When Indra Krishnamurthy Nooyi speaks, the world listens. Not just because she happens to be the Chairperson and Chief Executive Officer of Pepsico, the world’s second largest food and beverage business. And not because she is the third wealthiest woman CEO of Fortune 500 ranking (44). Nooyi is 62 now but global captains of industry have been reverently lapping up her words of wisdom for long.
The Indian-American lady does not dabble in the nitty-gritty of business in her public speeches. That is for the treatises and tomes of business management that professors swear by. Despite having done her MBA from Yale, Nooyi has preferred to distil all his management gyan into values which make us better human beings. One can become a bloated money bag through business trickery but you cannot become a respected business leader by pursing money alone. You can build hordes of gold but getting the golden shine remains the preserve of only a few.
Businessmen, who transcend business considerations while remaining involved in commerce, evolve into higher beings like Nooyi. The world becomes their concern. Their work becomes a passion. They work for the sheer joy of it. And they end up raising others around them. No wonder, they are idolised by millions, mainly upcoming business executives, and are remembered forever.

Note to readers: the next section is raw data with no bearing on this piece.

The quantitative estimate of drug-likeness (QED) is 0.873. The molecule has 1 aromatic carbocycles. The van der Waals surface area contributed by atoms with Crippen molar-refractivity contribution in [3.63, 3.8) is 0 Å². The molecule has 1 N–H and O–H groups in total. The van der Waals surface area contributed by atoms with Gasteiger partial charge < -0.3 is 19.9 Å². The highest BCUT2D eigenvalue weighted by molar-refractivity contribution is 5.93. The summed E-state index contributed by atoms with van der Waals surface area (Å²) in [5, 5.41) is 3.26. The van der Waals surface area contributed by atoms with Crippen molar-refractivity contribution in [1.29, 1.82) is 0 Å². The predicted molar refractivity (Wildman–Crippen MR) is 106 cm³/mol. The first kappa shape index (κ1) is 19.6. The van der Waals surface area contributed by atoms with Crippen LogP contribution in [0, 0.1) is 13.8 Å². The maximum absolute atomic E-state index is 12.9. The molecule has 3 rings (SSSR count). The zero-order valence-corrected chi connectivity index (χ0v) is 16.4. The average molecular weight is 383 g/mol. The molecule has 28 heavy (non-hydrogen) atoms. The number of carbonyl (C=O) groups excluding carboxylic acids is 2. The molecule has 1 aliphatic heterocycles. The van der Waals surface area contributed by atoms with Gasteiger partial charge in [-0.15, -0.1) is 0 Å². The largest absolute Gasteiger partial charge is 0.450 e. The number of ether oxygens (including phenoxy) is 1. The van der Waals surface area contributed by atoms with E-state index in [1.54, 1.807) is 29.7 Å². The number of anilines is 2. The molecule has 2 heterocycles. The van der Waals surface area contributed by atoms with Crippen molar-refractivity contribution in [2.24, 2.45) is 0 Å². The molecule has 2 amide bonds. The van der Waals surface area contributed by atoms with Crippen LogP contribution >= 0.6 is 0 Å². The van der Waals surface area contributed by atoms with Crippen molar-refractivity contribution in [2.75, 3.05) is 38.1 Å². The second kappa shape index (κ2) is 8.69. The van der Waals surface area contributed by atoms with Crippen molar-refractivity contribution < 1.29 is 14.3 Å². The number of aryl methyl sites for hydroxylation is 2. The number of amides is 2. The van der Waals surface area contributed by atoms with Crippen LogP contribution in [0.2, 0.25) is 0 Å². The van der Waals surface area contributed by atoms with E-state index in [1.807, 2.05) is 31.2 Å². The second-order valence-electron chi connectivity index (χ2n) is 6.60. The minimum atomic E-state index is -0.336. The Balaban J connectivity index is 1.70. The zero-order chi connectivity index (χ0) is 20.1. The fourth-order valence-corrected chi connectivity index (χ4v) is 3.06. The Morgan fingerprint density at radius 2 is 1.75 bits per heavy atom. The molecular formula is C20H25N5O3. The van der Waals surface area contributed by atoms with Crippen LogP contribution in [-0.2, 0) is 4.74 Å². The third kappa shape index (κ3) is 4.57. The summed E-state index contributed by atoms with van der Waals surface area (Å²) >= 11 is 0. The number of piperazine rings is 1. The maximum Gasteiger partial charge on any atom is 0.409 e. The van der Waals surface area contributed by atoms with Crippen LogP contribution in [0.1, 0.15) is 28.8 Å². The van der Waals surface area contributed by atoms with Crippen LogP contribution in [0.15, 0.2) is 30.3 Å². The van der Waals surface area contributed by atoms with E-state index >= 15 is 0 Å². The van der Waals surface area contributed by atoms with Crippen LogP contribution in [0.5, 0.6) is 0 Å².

Recently, I happened to come across a YouTube speech delivered by Indra Nooyi at the Rashtrapati Bhawan in New Delhi. I found it succinct and scintillating. Let me analyse the salient features of the short address.
Nooyi started off by referring to Malcolm Gladwell’s 2008 bestseller ‘Outliers: The Story of Success’. Talking about ‘outliers’, that is the most famous and successful persons in the world, Gladwell makes a very pertinent point which we often tend to overlook in our lives. Usually we try to assess what successful people are like. Rarely do we care to discover their background, that is, where are they from, their family, culture and generation and the very different and special features of their upbringing.